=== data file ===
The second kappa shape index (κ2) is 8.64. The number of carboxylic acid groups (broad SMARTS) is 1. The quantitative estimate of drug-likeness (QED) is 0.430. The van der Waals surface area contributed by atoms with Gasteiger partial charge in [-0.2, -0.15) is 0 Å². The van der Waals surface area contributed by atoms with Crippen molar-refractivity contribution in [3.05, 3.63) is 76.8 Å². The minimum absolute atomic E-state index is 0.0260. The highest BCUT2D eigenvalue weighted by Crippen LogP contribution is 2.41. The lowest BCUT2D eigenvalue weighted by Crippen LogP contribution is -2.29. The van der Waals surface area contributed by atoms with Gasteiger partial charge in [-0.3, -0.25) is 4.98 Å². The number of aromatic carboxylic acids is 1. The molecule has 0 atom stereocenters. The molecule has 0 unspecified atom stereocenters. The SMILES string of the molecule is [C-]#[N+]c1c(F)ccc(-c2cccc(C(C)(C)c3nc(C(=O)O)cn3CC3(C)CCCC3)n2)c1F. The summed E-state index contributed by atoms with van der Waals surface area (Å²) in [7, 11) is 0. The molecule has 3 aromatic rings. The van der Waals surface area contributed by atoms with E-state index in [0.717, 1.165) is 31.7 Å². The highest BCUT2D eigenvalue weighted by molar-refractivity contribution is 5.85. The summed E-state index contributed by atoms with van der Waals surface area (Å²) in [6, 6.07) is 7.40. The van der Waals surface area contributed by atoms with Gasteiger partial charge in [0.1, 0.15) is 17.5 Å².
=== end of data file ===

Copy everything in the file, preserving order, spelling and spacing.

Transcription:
The second kappa shape index (κ2) is 8.64. The number of carboxylic acid groups (broad SMARTS) is 1. The quantitative estimate of drug-likeness (QED) is 0.430. The van der Waals surface area contributed by atoms with Gasteiger partial charge in [-0.2, -0.15) is 0 Å². The van der Waals surface area contributed by atoms with Crippen molar-refractivity contribution in [3.05, 3.63) is 76.8 Å². The minimum absolute atomic E-state index is 0.0260. The highest BCUT2D eigenvalue weighted by Crippen LogP contribution is 2.41. The lowest BCUT2D eigenvalue weighted by Crippen LogP contribution is -2.29. The van der Waals surface area contributed by atoms with Gasteiger partial charge in [-0.3, -0.25) is 4.98 Å². The number of aromatic carboxylic acids is 1. The molecule has 0 atom stereocenters. The molecule has 0 unspecified atom stereocenters. The SMILES string of the molecule is [C-]#[N+]c1c(F)ccc(-c2cccc(C(C)(C)c3nc(C(=O)O)cn3CC3(C)CCCC3)n2)c1F. The summed E-state index contributed by atoms with van der Waals surface area (Å²) in [7, 11) is 0. The molecule has 3 aromatic rings. The van der Waals surface area contributed by atoms with E-state index in [0.717, 1.165) is 31.7 Å². The highest BCUT2D eigenvalue weighted by molar-refractivity contribution is 5.85. The summed E-state index contributed by atoms with van der Waals surface area (Å²) in [6, 6.07) is 7.40. The van der Waals surface area contributed by atoms with Gasteiger partial charge in [0.1, 0.15) is 17.5 Å².